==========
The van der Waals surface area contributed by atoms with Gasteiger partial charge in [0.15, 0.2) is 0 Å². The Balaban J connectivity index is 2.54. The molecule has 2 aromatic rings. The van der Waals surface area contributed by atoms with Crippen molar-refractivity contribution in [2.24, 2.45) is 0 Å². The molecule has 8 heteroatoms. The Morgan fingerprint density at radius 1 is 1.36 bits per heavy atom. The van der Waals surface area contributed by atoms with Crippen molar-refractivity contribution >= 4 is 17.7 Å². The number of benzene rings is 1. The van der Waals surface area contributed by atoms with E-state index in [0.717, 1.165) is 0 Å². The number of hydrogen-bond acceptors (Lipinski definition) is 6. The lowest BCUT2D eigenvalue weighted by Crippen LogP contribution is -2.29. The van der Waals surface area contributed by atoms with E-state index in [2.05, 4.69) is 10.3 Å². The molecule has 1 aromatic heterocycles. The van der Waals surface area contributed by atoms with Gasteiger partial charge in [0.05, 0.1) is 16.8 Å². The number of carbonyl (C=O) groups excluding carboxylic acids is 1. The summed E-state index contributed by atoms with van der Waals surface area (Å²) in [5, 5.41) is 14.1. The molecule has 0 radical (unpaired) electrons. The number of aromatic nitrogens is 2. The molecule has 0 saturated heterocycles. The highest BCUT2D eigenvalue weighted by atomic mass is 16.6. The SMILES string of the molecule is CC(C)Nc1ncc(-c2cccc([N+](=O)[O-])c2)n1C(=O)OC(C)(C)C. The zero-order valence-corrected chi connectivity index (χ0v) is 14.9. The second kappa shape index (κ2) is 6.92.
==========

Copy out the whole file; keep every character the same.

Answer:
The van der Waals surface area contributed by atoms with Gasteiger partial charge in [0.15, 0.2) is 0 Å². The Balaban J connectivity index is 2.54. The molecule has 2 aromatic rings. The van der Waals surface area contributed by atoms with Crippen molar-refractivity contribution in [2.24, 2.45) is 0 Å². The molecule has 8 heteroatoms. The Morgan fingerprint density at radius 1 is 1.36 bits per heavy atom. The van der Waals surface area contributed by atoms with Crippen molar-refractivity contribution >= 4 is 17.7 Å². The number of benzene rings is 1. The van der Waals surface area contributed by atoms with E-state index in [0.717, 1.165) is 0 Å². The number of hydrogen-bond acceptors (Lipinski definition) is 6. The lowest BCUT2D eigenvalue weighted by Crippen LogP contribution is -2.29. The van der Waals surface area contributed by atoms with E-state index in [2.05, 4.69) is 10.3 Å². The molecule has 1 aromatic heterocycles. The van der Waals surface area contributed by atoms with Gasteiger partial charge in [0.05, 0.1) is 16.8 Å². The number of carbonyl (C=O) groups excluding carboxylic acids is 1. The summed E-state index contributed by atoms with van der Waals surface area (Å²) in [5, 5.41) is 14.1. The molecule has 0 radical (unpaired) electrons. The number of aromatic nitrogens is 2. The molecule has 0 saturated heterocycles. The highest BCUT2D eigenvalue weighted by atomic mass is 16.6. The SMILES string of the molecule is CC(C)Nc1ncc(-c2cccc([N+](=O)[O-])c2)n1C(=O)OC(C)(C)C. The zero-order valence-corrected chi connectivity index (χ0v) is 14.9. The second kappa shape index (κ2) is 6.92.